Late-night drinking and larger gatherings coming soon to Virginia

Posted at 5:21 PM, Feb 24, 2021
and last updated 2021-02-24 17:32:41-05

RICHMOND, Va. -- With more people getting vaccinated and fewer people testing positive for COVID-19, Virginia will soon be under fewer COVID-19 safety restrictions. Virginia Governor Ralph Northam announced Wednesday a series of changes that will be implemented next week.

Among the eased restrictions is the attendance cap at outdoor sports and entertainment venues. The cap will increase to either 30-percent of the venue's capacity or 1,000 people, whichever is the lower number.

Governor Northam said if the current COVID trends continue, the 1,000 person cap could be lifted by April and the start of Richmond Flying Squirrels baseball season.

"We’re appreciative that the Governor is addressing it," Richmond Flying Squirrels Vice President Todd "Parney" Parnell said. "We're taking steps forward and we're looking forward to more to come."

The Governor also announced the overnight curfew would be lifted and alcohol sales at bars and restaurants could continue until midnight, two hours later than the current 10 p.m. cutoff.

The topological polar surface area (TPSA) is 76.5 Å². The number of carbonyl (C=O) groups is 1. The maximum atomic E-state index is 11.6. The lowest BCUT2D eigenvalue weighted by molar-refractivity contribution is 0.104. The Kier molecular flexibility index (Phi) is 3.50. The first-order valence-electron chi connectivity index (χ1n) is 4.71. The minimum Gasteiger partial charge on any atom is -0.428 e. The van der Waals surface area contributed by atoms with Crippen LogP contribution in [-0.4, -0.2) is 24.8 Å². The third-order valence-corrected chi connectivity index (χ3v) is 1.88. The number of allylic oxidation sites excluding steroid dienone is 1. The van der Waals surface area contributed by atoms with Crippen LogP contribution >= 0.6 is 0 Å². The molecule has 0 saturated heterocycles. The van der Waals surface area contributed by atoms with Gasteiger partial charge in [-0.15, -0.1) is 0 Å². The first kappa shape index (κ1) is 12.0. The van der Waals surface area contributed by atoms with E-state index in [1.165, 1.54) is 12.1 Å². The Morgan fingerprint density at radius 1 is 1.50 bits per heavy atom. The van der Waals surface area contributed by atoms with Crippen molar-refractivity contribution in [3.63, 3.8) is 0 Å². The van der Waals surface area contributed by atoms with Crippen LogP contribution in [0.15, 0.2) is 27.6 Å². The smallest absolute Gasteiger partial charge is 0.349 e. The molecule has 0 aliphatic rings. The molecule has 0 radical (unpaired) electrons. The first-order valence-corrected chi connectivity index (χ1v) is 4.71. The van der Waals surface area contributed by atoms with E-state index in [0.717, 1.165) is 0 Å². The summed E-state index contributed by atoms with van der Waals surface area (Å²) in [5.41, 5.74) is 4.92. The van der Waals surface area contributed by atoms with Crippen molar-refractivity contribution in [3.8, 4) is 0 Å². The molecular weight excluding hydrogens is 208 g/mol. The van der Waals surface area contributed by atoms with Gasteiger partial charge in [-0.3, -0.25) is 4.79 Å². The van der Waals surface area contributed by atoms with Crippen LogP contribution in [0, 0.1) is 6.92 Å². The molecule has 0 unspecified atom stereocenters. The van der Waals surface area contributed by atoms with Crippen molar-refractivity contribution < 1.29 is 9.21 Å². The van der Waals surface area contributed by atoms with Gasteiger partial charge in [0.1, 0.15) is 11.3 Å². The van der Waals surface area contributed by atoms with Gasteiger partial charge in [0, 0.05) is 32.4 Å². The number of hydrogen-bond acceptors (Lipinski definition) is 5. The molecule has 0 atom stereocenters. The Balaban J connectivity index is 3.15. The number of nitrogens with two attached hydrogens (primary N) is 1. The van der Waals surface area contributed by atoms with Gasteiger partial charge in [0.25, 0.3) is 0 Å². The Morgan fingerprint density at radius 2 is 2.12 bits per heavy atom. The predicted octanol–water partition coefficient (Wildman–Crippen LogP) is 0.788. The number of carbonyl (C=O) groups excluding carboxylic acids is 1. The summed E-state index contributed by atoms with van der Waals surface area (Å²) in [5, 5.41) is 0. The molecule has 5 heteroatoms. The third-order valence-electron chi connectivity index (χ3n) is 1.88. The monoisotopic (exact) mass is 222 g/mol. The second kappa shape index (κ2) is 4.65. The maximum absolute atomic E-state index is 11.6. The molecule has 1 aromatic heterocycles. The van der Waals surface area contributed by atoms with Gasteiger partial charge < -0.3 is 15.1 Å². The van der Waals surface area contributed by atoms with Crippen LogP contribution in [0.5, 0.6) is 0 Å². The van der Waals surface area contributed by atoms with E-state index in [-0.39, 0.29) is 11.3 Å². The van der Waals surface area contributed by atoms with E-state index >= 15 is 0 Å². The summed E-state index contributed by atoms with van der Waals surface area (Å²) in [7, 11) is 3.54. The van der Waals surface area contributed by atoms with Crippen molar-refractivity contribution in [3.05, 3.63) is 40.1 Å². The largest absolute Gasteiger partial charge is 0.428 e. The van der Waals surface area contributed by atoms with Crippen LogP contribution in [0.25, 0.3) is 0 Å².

Chad Painter, owner of Wonderland in Shockoe Bottom, said this change likely saved his business.

"If we had gone another month with closing at 10 o'clock, I'd have shut down," Painter said. "There's no way around it because we do the brunt of our business after 10 o'clock."

The size of outdoor gatherings would increase from 10 to 25 people.

"We hope that with trends continuing as they are that we can look at further steps in the coming months," Governor Northam said.

Vaccine News

The governor said the single-dose Johnson & Johnson-made COVID-19 vaccine could be approved soon and would add about 50,000 doses per week to Virginia's supply.

State vaccine coordinator Dr. Danny Avula said they're continuing to work with the new pharmacies offering the vaccine this week through the federal program -- to get appointments from Virginia's waitlist rather than create their own.

"The call center, as you heard earlier, is doing some outbound calling to fill some of those appointments," he said. "Local health departments themselves are staffing up to fill some of those appointments. And then in some cases, the pharmacies themselves are calling off of that, that list."

There are about 1.7 Virginians on the COVID-19 vaccine waitlist.